"Dear parents, we would like to alert you about a phenomenon observed on playgrounds in recent weeks. Most students are adapting ‘classic’ games like "1,2,3 sunshine" using the words ‘move and I will kill you. The words are violent and directly inspired by a series called "Squid Game", currently broadcasted on the Netflix platform. To prevent these children's games from becoming more violent than they already are, it is important to remember that there is an age limit for such series and that the said show is not recommended for children under 16. It would be great if you can discuss this with your children. Thanks for your understanding, the itching team.”
This is the content of a supposed convening letter sent to parents. The document, being shared recently on WhatsApp, claims that it was issued by a school in Cameroon. Squid Game is a globally successful Korean series broadcast on Netflix. In the series, participants with large debts, or poor fellows, are recruited to take part in classic children's games such as "1,2,3, Sunshine." The winner gets the money. The whole thing takes place in childish settings, with children's games. Except that participants are killed when they lose the game.
The letter circulating on social media in Cameroon reflects the concerns of Cameroonian teaching staff seeing students re-enact violent scenes from this series in playgrounds.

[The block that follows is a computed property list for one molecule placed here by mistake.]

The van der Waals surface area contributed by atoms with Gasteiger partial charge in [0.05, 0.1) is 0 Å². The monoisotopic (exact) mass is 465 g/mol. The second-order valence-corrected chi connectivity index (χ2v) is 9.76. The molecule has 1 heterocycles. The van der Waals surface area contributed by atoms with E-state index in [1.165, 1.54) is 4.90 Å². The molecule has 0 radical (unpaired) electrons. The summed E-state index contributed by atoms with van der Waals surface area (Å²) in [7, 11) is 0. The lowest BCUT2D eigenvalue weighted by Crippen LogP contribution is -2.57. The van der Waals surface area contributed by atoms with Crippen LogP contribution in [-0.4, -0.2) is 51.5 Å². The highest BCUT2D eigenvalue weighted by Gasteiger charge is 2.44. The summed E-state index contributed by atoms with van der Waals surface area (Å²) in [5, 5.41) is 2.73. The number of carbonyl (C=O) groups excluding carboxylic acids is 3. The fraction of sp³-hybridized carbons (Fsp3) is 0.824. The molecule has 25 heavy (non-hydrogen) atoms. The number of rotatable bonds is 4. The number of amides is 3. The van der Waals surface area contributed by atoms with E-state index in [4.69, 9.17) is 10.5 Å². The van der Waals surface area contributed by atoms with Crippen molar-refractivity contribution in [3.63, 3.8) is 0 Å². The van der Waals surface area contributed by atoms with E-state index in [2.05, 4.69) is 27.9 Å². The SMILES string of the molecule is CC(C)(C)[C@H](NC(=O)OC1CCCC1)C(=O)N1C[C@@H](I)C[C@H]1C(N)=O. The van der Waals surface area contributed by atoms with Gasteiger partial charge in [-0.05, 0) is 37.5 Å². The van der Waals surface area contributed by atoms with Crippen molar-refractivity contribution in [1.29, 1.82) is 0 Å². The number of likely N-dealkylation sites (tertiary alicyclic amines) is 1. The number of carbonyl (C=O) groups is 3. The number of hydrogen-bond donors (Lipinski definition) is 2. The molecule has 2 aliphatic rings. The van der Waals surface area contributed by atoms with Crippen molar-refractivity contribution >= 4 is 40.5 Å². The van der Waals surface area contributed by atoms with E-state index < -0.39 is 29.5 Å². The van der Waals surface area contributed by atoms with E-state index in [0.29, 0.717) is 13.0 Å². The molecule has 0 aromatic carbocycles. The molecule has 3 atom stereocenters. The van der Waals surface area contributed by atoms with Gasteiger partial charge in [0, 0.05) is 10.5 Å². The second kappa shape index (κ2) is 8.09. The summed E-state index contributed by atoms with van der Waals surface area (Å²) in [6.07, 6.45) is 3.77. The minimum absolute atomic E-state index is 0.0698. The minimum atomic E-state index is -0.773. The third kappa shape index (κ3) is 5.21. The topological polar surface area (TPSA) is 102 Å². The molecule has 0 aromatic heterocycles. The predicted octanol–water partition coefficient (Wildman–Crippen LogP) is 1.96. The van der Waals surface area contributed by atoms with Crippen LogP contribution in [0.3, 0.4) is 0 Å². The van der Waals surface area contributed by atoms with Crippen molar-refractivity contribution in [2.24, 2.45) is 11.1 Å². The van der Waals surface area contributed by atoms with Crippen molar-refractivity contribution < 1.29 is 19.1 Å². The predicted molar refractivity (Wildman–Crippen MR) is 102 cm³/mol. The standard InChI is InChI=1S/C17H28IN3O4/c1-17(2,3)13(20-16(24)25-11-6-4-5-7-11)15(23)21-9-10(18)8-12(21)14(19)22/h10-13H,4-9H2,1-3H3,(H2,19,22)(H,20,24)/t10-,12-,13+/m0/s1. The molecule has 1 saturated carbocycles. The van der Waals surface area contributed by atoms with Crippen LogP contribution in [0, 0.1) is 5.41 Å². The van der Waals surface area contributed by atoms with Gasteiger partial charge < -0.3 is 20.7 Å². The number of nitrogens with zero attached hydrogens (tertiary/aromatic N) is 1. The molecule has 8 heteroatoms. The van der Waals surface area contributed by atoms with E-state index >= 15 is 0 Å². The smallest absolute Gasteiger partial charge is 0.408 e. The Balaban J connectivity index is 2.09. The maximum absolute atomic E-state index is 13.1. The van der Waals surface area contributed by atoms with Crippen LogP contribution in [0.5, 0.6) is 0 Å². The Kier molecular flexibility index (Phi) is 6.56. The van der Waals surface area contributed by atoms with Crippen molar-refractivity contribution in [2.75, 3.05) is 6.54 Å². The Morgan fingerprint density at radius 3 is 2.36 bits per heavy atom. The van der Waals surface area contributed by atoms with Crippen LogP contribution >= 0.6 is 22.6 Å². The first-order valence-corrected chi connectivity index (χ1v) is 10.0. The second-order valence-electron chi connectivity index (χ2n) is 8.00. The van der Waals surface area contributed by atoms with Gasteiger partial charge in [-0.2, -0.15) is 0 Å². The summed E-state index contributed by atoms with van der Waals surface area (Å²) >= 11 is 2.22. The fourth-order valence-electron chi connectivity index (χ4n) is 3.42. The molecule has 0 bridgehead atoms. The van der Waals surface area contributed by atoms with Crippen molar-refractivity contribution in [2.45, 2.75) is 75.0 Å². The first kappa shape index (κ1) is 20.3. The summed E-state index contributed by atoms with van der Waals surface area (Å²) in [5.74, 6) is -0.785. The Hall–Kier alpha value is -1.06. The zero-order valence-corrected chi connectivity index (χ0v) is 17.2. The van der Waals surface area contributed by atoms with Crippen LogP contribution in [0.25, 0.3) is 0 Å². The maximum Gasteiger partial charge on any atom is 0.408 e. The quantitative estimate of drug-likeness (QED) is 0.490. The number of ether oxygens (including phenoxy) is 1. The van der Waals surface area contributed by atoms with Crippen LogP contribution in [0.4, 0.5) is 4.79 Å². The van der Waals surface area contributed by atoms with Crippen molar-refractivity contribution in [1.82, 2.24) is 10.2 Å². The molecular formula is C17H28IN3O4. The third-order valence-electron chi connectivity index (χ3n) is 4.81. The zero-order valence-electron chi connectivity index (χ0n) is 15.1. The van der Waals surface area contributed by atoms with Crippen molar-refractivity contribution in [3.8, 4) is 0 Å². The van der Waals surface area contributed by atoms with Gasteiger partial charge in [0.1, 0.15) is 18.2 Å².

However, it has not been proven that this document was issued in Cameroon. There is no stamp to indicate the origin of the letter. Hence the authenticity of such a document is doubtful.
A reverse image search on Google brought up trestles showing the letter illustrating Facebook posts that invite parents to monitor their children’s activities online and the TV programs they watch.
By typing the keywords "violent games+school+squid game" in French in the Google search bar, we came across articles published mainly by French media.
Most of the articles were illustrated using images from the series. But there is one news site from Reunion Island which illustrated its article with the supposed letter.
In Cameroon, the Ministries in charge of the various forms of education made no mention of Squid Game-inspired games being played by schoolchildren in schools. None of the reputable Cameroonian media has mentioned this subject either. The frenzy around Squid Game has pushed developers to create video games inspired by the series, even though there is no official video game. In Cameroon, some people have fun playing these games in their way, as we can see in this video.